In “population estimates” we adjust the undercount of Census and estimate the actual population count. The foundation of our estimates is the current and historical Census in the five-year interval. We have developed an enhanced cohort survival model for population projection, which incorporates historical trends/census data, birth and mortality rates, migration and immigration, real estate development and settlement pattern. We also consider students and temporary workers as they are consumers in the communities where they reside. In addition, we consider the tax filer data, Alberta’s annual population count, new postal codes, housing startling statistics from Canadian Mortgage and Housing Corporation, immigration statistics and movers’ data. Our data reflects the current year population estimate is consistent with the estimate from Statistics Canada.
Economic Family and Household are two different measures of population. The total number of Households is much larger than than the total number of economic family. For example, 1-person households are not economic families.
An Economic Family is o a group of two or more persons who live in the same dwelling and are related to each other by blood, marriage, common-law or adoption. A couple may be of the opposite or same-sex.
A Household is a person or a group of persons, who occupy the same private dwelling unit, share household expenditure and do not have a usual place of residence elsewhere in Canada. It may consist of a family group (census family) with or without other non-family persons, of two or more families, sharing a dwelling, of a group of unrelated persons (for example house staff), or of one person living alone.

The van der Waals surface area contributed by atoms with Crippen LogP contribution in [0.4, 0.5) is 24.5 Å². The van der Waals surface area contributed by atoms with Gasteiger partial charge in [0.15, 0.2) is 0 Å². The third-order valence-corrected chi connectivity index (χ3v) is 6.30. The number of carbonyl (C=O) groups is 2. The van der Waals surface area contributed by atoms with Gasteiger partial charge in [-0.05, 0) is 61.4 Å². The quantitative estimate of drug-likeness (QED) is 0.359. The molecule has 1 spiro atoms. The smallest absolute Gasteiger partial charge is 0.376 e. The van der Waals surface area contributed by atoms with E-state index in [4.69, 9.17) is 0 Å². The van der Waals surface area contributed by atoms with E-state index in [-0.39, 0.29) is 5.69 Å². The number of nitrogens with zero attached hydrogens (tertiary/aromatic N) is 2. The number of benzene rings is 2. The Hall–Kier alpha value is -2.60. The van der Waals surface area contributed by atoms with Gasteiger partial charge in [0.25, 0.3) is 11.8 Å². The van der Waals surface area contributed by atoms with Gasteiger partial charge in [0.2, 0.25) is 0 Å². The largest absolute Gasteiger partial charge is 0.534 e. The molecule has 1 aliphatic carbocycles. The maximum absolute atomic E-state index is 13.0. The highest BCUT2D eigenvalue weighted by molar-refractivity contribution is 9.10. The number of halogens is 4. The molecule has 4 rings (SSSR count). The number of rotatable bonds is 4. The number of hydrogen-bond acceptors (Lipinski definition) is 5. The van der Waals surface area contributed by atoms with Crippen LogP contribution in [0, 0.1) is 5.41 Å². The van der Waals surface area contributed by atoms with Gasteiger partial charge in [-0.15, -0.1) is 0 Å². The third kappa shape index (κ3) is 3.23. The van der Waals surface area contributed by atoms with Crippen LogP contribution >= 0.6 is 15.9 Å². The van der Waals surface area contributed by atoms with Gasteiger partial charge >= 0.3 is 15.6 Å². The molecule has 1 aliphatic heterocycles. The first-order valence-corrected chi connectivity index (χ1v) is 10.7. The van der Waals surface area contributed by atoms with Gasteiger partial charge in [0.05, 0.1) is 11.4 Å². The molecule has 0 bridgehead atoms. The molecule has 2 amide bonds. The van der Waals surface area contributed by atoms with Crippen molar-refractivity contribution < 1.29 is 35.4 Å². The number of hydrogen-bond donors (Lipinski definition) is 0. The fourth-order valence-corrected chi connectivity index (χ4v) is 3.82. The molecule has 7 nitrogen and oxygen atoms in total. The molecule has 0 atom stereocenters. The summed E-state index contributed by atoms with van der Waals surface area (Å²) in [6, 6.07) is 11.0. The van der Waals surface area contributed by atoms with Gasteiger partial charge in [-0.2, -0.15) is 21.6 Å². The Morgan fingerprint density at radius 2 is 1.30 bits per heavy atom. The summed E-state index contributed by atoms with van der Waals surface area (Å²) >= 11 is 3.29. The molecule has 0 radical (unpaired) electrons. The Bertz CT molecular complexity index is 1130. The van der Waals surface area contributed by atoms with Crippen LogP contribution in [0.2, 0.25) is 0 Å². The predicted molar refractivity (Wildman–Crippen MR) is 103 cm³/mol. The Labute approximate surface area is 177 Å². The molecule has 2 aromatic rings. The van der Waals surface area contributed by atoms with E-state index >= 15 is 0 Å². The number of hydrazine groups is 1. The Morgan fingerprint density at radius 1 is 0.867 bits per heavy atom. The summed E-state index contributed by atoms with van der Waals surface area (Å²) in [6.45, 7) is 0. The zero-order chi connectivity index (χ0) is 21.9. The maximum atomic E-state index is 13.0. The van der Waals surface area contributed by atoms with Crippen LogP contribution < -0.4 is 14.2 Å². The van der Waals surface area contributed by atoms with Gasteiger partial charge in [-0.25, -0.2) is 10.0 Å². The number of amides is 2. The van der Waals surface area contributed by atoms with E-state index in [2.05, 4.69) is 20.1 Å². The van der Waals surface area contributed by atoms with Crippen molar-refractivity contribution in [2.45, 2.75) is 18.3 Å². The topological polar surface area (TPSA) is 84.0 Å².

Our driving time calculator is based on a road network database from Statistics Canada with pre-defined speed limits for highway, major, secondary, local and minor roads. We also consider one-way street and natural barriers like rivers, railways in our calculation.
For any given site, we divide the 360 degrees around the site into segments and calculate the driving distance along with the pre-defined directions within the specified time frame. Thereafter, we connect the endpoints of all directions to build the trade area defined by the driving time.
Our approach was designed to estimate the trade area by driving time. It is not for traveling purposes as traffic data was not considered.
Modeled data is complementary to customer data, transactional data, surveys, mobile and location data. In machine learning, modeled data is part of the deep learning process. At Manifold, we model consumer demographics, spending, lifestyle, product and media usage, shopping behavior and psychographic data to the 6-digit postal code level covering whole Canada. We data-mine survey data from Numeris and Vividata, identify robust and representative patterns in the survey and extrapolate the data to the 6-digit postal code level. Although modeled data may not be as precise as data from survey respondents, it provides estimates of consumer behavior in all 6-digit postal codes and quantifies all Canadian consumers. Most surveys are limited by sample size and are primarily designed to gain a qualitative description of consumers or quantitative estimates of large markets. With an average unit of 15 households, estimates at 6-digit postal code level offer on one side the most granular data available, on the other side, protect consumers’ privacy.